EARLIER this year, Facebook was legally required to disclose some of its users’ private information to various governments around the world. What are some of the implications? Regina Karis reports.
Between January 1 and June 30 this year, Facebook received more than 26,000 requests for its users’ data from the governments of 71 countries, according to Facebook’s Global Government Requests Report.
The report details which countries requested information from Facebook, the number of requests from each country, the number of users or accounts specified in those requests and the percentage of these requests Facebook complied with.
The United States topped the list with more than 11,000 requests for around 21,000 users or accounts. Australia, meanwhile, submitted 546 requests for data on 601 users or accounts. Facebook honoured 64 per cent of those Australian requests.
Other countries on the list were India, with 3245 requests for 4144 accounts, Malaysia, with 7 requests for 197 users or accounts, as well as Singapore, with 107 requests for 117 users or accounts.
Facebook granted 50 per cent of requests from the Indian government, releasing data from some 2072 accounts, and 70 per cent of requests from the Singaporean government. It did not grant any requests from the Malaysian government.
This is Facebook’s first report about data requests from governments around the world, and it is not the last.
Government transparency and public safety are not mutually exclusive ideals.” – Colin Stretch, Facebook General Counsel
“As we have said many times, we believe that while governments have an important responsibility to keep people safe, it is possible to do so while also being transparent,” says Facebook’s General Counsel, Colin Stretch.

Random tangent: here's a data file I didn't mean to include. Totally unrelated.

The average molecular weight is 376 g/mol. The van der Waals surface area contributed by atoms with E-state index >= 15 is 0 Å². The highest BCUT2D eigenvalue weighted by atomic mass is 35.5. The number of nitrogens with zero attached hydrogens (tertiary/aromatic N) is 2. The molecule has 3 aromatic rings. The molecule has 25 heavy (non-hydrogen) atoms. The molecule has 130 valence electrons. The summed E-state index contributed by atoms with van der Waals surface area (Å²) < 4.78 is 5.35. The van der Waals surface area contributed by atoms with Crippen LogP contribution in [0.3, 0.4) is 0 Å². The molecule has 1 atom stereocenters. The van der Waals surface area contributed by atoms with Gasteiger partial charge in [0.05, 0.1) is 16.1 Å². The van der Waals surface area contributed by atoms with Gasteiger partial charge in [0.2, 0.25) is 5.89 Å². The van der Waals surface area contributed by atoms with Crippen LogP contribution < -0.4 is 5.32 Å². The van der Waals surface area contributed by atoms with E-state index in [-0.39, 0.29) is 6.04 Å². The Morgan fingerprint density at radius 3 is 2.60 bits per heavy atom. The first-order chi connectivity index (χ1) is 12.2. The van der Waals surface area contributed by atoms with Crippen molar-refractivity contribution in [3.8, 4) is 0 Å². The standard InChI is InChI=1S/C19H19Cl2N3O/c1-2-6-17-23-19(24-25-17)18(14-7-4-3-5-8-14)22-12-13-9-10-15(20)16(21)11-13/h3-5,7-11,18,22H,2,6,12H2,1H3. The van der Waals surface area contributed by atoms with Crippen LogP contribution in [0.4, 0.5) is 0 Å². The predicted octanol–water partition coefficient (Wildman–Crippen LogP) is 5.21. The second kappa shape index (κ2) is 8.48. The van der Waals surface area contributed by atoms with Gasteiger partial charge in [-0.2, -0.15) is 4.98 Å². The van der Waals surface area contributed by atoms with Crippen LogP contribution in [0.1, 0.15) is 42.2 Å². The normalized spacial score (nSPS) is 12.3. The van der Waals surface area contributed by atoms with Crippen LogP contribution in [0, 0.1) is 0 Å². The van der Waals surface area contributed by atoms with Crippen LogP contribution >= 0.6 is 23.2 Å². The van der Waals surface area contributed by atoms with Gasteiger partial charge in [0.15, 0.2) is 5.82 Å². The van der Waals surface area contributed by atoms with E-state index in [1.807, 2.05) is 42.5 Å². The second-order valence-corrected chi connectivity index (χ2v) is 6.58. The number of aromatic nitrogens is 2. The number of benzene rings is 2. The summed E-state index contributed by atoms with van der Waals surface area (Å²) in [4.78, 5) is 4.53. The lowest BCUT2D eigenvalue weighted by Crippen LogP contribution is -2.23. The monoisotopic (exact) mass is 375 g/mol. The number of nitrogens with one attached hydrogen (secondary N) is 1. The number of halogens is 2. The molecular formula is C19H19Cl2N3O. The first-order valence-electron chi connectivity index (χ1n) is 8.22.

“Government transparency and public safety are not mutually exclusive ideals.”
Every time a government sends a data request, it goes through a series of stringent processes that Facebook has in place to protect the privacy of its users. When it is “required to comply with a particular request”, it shares “only basic user information, such as name”.
“Facebook is probably the most effective ways ever invented to gather personal information on people,” says new media researcher and writer at the University of Melbourne, and author of the book Intimacy and Friendship of Facebook, Dr. Alexander Lambert.
“[It] is very sophisticated — it creates a profile on you to sell to advertisers based on the connections you make with people, places, webpages, activities, stories, etc.”
“Your ‘likes’ can determine your personality traits, so even if you don’t explicitly say anything on your profile, that information can still be derived from your other Facebook activity.”
Possible solutions for Facebook users
So how can Facebook users prevent their information from being leaked?
Well, the first step is awareness.
“[You have to] look at actual country laws,” advises Dr. Lambert.
“In Australia, the state can’t just ask Facebook to reveal personal information — well, it can, but it’s illegal for Facebook to disclose any,” he says.
It’s also very important to be digitally literate, especially with regards to privacy — people have to “understand the privacy settings of Facebook, understand how Facebook uses [their] data, read the terms of services”.
There are also ways to block tracking from Facebook and other online companies, like clearing out cookies or using DoNotTrackMe.
Lastly, people should be more circumspect with what they disclose online.
A lot of people just don’t think this kind of thing can happen.” – Dr. Alexander Lambert
“The most important thing is that people are aware,” says Dr. Lambert.
“Most people aren’t aware if Facebook can surrender their information to the state.”
“A lot of people just don’t think this kind of thing can happen,” he says.